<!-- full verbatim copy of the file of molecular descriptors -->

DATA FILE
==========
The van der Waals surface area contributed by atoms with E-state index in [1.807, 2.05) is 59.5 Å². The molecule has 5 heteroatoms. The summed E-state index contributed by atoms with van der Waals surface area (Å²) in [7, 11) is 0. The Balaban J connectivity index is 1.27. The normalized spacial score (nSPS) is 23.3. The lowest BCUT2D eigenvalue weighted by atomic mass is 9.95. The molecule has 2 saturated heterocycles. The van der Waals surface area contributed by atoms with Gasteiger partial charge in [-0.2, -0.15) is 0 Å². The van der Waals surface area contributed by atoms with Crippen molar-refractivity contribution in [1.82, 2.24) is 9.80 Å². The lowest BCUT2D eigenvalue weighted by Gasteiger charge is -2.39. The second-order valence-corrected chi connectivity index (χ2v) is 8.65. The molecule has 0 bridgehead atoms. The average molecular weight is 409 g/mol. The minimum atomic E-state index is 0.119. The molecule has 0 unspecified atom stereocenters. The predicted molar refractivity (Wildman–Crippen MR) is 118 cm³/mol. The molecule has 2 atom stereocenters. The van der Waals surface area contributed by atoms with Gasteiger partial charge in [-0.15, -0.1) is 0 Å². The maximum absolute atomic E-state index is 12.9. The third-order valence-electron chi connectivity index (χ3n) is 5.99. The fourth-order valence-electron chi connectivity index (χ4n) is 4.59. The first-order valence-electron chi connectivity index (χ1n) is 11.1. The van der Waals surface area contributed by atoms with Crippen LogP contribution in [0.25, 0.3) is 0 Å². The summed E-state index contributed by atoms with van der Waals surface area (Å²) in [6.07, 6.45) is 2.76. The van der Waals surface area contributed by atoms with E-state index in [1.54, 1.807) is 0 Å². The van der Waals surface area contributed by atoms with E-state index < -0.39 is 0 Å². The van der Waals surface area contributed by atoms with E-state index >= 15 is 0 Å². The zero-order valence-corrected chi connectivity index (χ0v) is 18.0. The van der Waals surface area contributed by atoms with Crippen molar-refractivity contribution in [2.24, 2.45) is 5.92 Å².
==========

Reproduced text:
The van der Waals surface area contributed by atoms with E-state index in [1.807, 2.05) is 59.5 Å². The molecule has 5 heteroatoms. The summed E-state index contributed by atoms with van der Waals surface area (Å²) in [7, 11) is 0. The Balaban J connectivity index is 1.27. The normalized spacial score (nSPS) is 23.3. The lowest BCUT2D eigenvalue weighted by atomic mass is 9.95. The molecule has 2 saturated heterocycles. The van der Waals surface area contributed by atoms with Gasteiger partial charge in [-0.2, -0.15) is 0 Å². The van der Waals surface area contributed by atoms with Crippen molar-refractivity contribution in [1.82, 2.24) is 9.80 Å². The lowest BCUT2D eigenvalue weighted by Gasteiger charge is -2.39. The second-order valence-corrected chi connectivity index (χ2v) is 8.65. The molecule has 0 bridgehead atoms. The average molecular weight is 409 g/mol. The minimum atomic E-state index is 0.119. The molecule has 0 unspecified atom stereocenters. The predicted molar refractivity (Wildman–Crippen MR) is 118 cm³/mol. The molecule has 2 atom stereocenters. The van der Waals surface area contributed by atoms with Gasteiger partial charge in [-0.15, -0.1) is 0 Å². The maximum absolute atomic E-state index is 12.9. The third-order valence-electron chi connectivity index (χ3n) is 5.99. The fourth-order valence-electron chi connectivity index (χ4n) is 4.59. The first-order valence-electron chi connectivity index (χ1n) is 11.1. The van der Waals surface area contributed by atoms with Crippen LogP contribution in [0.25, 0.3) is 0 Å². The summed E-state index contributed by atoms with van der Waals surface area (Å²) in [6.07, 6.45) is 2.76. The van der Waals surface area contributed by atoms with E-state index in [1.54, 1.807) is 0 Å². The van der Waals surface area contributed by atoms with E-state index < -0.39 is 0 Å². The van der Waals surface area contributed by atoms with E-state index >= 15 is 0 Å². The zero-order valence-corrected chi connectivity index (χ0v) is 18.0. The van der Waals surface area contributed by atoms with Crippen molar-refractivity contribution in [2.24, 2.45) is 5.92 Å².